Authentic Collaborator


By Joshua Bodwell

Photography Darren Setlow


A Belfast-based builder with a penchant for fine design and meticulous craftsmanship

Authentic. This is the word Jay Fischer uses to describe true Mainers, those unique yet familiar characters he has come to know over the three decades he has lived in the state. When Fischer, the founder and owner of Cold Mountain Builders in Belfast, uses the word, it is always accompanied by a smile. “Yeah, they’re the real deal,” he’ll say. “Authentic.”


It is high praise indeed from a modest man who is undoubtedly seen as an authentic character himself.


A native of Michigan, Fischer says he settled in Maine “quite accidentally” in the mid-1970s. On a whim, he joined several of his former classmates from Georgetown University, where he majored in history, who had moved to the Midcoast to work with John Cole. The cofounder of the progressive newspaper Maine Times and a tenacious conservationist, Cole was recruiting help to compile a study on Maine. The work—gathering statistics, town histories, and other data—took Fischer into the outer reaches of the state, and Maine simply crept into his bones. He soon found himself becoming part of the communities he was discovering—while still in his twenties, Fischer served as a selectman in Montville, where he was living at the time.


When Cole’s project had run its course, Fischer—who had little woodworking experience—signed on with a master builder in Alna, an authentic old-timer who taught him the tenets of traditional construction. “Learning to build was a way of being able to stay here,” Fischer says pragmatically. He learned the building trade quickly, and found that the most interesting and rewarding work available at the time was in restoration. While the majority of his early projects were homes and old barns, by the 1980s Fischer and his crew had taken part in larger reuse projects, including the revitalization of several post–Civil War brick buildings in downtown Belfast that had fallen into disrepair. The rehab work was right up Fischer’s alley. “Things were getting pretty derelict,” he says, “so it felt good to contribute to a positive change in town.”


During the same period, something of an artistic renaissance swept through Belfast. High-profile artists such as Alex Katz, Neil Welliver, and Yvonne Jacquette regularly showed in downtown gallery spaces that Cold Mountain had renovated. Fischer’s passion for art—he is married to the accomplished painter Antonia Munroe—led him to an even larger renovation project in Rockland during the 1990s. Collaborating with Toshiko Mori—the Manhattan-based architect who also the chairs the Department of Architecture at Harvard University Graduate School of Design—Fischer executed a major addition to the Farnsworth Art Museum, extending the building toward Rockland’s now-vibrant main street. The Farnsworth is widely considered to be at the core of the town’s rebirth.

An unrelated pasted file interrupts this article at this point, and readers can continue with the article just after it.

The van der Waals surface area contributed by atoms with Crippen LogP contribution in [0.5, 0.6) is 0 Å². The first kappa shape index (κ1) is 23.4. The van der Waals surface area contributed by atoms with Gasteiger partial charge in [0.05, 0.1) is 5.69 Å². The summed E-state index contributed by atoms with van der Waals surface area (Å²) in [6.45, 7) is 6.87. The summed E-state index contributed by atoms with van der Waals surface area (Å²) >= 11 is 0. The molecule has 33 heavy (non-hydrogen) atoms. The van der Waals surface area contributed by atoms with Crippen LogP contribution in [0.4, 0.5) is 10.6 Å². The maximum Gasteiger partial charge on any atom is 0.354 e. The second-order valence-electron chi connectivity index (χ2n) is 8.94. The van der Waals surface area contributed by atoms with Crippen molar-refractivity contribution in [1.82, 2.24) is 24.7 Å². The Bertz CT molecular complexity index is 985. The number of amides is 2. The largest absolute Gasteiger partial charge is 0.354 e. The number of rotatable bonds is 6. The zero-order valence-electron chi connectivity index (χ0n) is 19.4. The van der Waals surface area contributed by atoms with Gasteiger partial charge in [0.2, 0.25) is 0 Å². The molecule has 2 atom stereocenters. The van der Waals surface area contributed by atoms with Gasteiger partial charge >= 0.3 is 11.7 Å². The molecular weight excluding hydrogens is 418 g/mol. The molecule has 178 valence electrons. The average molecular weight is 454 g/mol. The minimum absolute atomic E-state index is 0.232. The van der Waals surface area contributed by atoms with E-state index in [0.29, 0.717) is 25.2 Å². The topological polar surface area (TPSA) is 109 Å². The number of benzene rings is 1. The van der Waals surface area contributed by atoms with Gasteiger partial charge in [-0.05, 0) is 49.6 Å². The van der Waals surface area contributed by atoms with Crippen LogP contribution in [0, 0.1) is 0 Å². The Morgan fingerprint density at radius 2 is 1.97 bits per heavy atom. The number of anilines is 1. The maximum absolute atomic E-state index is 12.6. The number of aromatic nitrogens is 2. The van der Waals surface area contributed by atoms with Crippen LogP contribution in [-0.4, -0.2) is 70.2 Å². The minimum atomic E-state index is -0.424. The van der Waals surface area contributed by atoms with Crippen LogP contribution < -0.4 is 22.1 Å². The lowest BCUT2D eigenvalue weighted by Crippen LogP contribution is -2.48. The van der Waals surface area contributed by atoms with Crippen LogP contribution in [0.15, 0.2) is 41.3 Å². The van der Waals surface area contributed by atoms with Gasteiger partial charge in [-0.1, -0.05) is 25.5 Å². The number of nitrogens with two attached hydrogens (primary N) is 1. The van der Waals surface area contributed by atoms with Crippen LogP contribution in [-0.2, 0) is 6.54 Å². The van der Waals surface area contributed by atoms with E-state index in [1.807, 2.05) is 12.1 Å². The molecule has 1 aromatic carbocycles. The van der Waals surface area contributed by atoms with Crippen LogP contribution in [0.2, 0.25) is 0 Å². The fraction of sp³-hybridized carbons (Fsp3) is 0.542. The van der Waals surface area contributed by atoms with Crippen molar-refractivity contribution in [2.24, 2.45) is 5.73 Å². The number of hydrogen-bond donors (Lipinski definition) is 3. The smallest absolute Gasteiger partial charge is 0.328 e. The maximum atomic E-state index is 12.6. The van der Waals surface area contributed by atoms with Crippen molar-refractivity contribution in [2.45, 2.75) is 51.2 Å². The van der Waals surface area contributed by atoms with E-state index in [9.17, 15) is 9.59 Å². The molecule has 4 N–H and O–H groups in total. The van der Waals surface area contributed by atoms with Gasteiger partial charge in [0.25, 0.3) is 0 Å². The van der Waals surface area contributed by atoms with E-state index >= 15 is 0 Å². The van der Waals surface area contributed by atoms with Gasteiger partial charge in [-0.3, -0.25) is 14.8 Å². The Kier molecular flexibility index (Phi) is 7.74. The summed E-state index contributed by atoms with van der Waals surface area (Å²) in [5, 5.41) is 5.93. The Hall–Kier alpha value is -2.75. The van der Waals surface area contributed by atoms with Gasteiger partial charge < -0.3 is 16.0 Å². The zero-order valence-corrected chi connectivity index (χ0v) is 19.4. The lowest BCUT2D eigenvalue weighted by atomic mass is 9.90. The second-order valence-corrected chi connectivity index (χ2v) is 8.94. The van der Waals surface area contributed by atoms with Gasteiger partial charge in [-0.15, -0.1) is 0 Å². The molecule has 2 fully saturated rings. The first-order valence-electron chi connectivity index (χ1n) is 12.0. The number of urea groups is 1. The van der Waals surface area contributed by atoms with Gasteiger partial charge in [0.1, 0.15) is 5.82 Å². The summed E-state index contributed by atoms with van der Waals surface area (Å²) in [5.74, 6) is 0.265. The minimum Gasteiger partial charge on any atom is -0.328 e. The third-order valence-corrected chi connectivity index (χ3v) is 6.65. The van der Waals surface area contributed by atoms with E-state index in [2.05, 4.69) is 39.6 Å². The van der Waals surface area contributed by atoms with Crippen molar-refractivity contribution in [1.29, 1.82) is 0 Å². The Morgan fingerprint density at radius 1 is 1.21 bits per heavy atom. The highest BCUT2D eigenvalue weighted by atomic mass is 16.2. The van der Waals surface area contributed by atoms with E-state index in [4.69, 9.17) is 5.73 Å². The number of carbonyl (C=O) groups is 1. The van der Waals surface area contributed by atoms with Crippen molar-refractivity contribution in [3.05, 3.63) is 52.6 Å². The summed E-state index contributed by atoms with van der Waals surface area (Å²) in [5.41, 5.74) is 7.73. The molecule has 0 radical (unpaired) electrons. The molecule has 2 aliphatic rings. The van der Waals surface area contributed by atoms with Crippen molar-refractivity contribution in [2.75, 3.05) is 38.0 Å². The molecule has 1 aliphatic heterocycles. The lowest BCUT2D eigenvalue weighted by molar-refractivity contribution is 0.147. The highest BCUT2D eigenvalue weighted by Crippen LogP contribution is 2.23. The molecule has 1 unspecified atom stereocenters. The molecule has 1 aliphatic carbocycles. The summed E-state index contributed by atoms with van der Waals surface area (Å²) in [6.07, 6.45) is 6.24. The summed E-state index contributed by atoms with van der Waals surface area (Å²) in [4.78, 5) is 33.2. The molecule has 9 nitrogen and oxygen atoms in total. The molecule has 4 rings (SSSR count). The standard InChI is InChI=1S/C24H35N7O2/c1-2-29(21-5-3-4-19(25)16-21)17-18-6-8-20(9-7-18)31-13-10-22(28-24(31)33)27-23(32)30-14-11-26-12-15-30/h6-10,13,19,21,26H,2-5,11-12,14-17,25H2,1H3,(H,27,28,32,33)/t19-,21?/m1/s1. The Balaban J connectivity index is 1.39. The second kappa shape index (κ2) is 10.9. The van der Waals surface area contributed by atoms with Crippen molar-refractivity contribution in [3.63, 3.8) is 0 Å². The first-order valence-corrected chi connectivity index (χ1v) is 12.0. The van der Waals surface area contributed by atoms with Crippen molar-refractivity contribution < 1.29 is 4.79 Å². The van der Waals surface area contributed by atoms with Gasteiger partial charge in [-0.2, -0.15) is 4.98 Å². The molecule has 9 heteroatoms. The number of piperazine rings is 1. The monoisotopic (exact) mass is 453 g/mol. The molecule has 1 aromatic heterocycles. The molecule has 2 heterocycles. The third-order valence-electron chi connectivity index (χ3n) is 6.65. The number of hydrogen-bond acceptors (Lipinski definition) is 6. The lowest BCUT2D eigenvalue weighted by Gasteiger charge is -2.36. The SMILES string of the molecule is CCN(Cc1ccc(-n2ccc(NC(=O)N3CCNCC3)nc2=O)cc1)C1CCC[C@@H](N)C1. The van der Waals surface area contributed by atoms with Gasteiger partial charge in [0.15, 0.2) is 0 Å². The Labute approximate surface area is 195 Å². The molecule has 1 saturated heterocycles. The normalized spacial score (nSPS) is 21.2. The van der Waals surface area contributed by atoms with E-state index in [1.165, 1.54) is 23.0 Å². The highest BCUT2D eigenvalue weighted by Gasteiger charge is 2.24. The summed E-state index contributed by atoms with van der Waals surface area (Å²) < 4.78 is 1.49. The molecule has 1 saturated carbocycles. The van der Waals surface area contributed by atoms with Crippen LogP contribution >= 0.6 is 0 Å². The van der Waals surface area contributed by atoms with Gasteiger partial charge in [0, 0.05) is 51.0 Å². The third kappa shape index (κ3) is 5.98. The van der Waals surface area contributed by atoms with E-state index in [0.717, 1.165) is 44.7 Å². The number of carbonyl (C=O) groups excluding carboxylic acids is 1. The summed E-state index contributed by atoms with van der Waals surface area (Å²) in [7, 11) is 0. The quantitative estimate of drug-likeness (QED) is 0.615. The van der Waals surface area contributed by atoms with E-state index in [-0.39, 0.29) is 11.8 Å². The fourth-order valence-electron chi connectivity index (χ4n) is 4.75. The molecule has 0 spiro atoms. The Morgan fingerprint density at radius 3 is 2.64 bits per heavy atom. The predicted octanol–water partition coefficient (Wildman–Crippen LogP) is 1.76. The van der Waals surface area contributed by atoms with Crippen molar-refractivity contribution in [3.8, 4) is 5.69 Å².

Though impressive, these “com-mercial” projects were not what wholly made Cold Mountain’s reputation; it was Fischer’s attention to quality and detail in fine home construction. “A kind of sea change ­in home building hit the Midcoast in the late 1980s,” he says. “We were just in the right place and in a terrific position to handle the work.” Cold Mountain was already known for superior craftsmanship, and as the jobs rolled in Fischer’s crew grew from 8 to 25, where it has remained. In 1990, Cold Mountain built a new workshop and office behind the very block of buildings they restored in Belfast. Fischer now has a full-time, in-house crew building custom cabinetry, casework, kitchens, and even furniture for Cold Mountain projects.  coldmtn_8193_w.jpg


When it comes to his homes, Fischer eschews ostentation and excess in favor of traditional qualities: functional design, fine craftsmanship, appropriate scale, and superior materials. “When you can combine basic, elemental materials like stone and wood and metal, and make it appear simple and seamless, it has an electrifying quality,” Fischer says with a wide smile and obvious appreciation. “That sort of thing gets my blood boiling…in the right direction!”


But no matter how stunning the design or how fine the materials, a project is always measured by its craftsmanship and execution. Perhaps that is why some of the state’s premier architects—such as Bernhard & Priestley Architecture, Elliott Elliott Norelius Architecture, John Silverio, and Van Dam Architecture & Design, to name just a few—regularly rely on Cold Mountain Builders. “I have such respect for good design,” says Fischer, “and I’ve been lucky enough to work with people who in turn appreciate the expression of craftsmanship. There is a comfort level between us that makes it easy for me to assimilate their ideals.”


Because of the authentic relationships he has forged over the past three decades, Fischer defies classification as simply a “contractor” or a “builder.” Rather, he is an artist every bit as passionate as the talented architects he regularly works with. “I’m convinced that all of this positive collaboration accumulates within the project,” says Fischer, pausing for a moment before adding in a slightly hushed tone, “Not to be too precious, but I think that what you end up with after a true collaboration isn’t just a home—it’s an art piece.”

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